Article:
But it's not a simple 'you touch, it does this' process in that you can...kind of just do whatever you want with items that you can pick up and move as that.  Even crushing your sackboy with it or, if you have a very steady hand, carrying them on the platform.  This type of usage is expanded on with spring platforms that allow you to pull it down to launch Sackboy up, rather than having to do those timed jumps some of you might remember from similar platforms in earlier games.  (Like the Wedding section in the first, remember how much of a pain that could be?)  Later examples show off the pushblocks which can be pushed in or out using the front and rear touch screens that will provide passage depending on their usage.  In one, you push back a wall to get by it, move forward jump up and then push it back out to serve as a bridge.  It does not feel forced, awkward, or anywhere near out of place, considering the 'universe' it's in.

Something that I certainly do want to touch on (ha!) before I forget is something that specifically has an all-new sort of excitement welling up in me.  You see, it seems that after beating a boss, you are granted access to one of the levels in The Arcade, which features, from what I can tell, something of greatly expanded-on Mini-games.  Mini-games that bring something into LBP that I have not seen in any fashion before and something that I've often lamented it lacks:  persistence.  Now, when I say persistence, I mean it in a game fashion, as in, you do something and it persists.  Specifically, the first Arcade game that is opened is Super Conductor, a puzzle game where you send a pulse from a source with the ultimate goal of getting it to where it needs to go, a task that leaves you to alter pipes and such as it goes.  If I'm believing right, it has 20 levels to it, and I'm stuck at....17 or something.  The thing that I am excited for is the fact that when I open LBPV up again and go back into the Super Conductor level, all of my progress is still there.  Levels 1-16 are still beaten.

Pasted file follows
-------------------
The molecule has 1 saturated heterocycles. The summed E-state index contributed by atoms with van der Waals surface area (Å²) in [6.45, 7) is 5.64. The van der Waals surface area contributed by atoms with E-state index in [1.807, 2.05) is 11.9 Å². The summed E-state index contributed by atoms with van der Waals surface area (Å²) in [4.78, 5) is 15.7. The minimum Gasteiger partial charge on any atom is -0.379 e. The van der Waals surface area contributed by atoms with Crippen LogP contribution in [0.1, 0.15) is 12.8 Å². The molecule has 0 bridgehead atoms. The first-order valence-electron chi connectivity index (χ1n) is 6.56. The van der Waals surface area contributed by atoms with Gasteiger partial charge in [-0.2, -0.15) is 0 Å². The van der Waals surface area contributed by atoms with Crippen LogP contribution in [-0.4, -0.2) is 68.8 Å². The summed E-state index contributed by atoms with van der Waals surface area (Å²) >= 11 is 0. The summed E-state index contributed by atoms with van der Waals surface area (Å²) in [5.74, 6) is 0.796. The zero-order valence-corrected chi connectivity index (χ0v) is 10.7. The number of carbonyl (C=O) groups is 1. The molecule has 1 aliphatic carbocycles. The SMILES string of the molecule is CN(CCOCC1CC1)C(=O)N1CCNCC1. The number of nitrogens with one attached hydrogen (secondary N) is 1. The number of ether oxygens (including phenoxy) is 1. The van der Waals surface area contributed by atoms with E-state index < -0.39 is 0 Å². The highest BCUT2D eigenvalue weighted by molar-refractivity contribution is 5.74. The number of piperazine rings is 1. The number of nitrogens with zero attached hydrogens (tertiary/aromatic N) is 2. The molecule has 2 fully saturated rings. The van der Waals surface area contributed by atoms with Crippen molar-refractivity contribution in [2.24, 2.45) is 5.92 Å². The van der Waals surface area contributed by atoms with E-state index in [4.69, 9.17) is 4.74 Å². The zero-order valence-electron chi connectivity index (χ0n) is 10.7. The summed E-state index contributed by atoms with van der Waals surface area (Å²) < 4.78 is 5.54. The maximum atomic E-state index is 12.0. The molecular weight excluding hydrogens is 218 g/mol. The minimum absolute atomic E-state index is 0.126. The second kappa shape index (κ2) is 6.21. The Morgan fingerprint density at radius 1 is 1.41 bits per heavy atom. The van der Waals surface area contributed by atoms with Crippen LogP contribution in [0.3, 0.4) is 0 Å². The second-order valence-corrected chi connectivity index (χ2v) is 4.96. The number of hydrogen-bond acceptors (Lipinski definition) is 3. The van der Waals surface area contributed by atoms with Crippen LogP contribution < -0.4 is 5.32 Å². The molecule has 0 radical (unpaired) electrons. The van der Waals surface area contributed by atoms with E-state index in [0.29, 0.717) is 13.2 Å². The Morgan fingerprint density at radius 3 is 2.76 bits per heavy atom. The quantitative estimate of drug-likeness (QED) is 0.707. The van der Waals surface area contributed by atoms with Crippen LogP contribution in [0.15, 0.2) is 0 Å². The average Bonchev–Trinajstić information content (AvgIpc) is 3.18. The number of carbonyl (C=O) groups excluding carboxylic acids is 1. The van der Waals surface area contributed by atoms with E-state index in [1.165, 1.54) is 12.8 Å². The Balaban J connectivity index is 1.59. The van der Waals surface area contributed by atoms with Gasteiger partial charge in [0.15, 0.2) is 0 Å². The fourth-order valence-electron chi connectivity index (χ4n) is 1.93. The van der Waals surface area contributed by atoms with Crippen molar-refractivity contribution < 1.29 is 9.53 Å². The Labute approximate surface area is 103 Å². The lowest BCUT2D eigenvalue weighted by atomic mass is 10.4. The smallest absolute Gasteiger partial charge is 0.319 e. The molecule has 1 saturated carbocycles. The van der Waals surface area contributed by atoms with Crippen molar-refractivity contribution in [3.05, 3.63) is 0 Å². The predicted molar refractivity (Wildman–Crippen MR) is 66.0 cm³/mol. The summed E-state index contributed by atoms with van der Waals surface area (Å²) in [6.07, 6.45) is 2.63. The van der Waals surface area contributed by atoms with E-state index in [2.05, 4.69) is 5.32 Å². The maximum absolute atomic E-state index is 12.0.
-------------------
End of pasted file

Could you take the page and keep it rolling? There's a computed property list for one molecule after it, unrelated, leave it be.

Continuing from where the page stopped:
It seems like a little thing to laud, but it's really not, considering that it's more or less something that hasn't, likely couldn't, be a part of LBP in the past.  I'm not even really sure how they manage it - if there's some sort of special programming that cannot be done with the creator (which would make me sad) or if it's just an honest-to-sack new ability that the game has managed to include in the editor.  But if it's in there, it's going to be huge for people not content to make levels that intend for you to get from A to B once and maybe do over again with a sticker that you only get at the end to open a second path.  Because it means that you'll be able to take these elements already provided, the 'overhead camera' for isometric-type games, the sackbots, and make a true, actual game, which has been the mantra of the series since 2, building on the idea that you were merely making 'levels' in the first.  I am highly skeptical that it's something available to us, but only because I'm tempering my hope, since I cannot imagine what people could do with persistence on top of the other amazing things that have been made in LBP and LBP 2 already.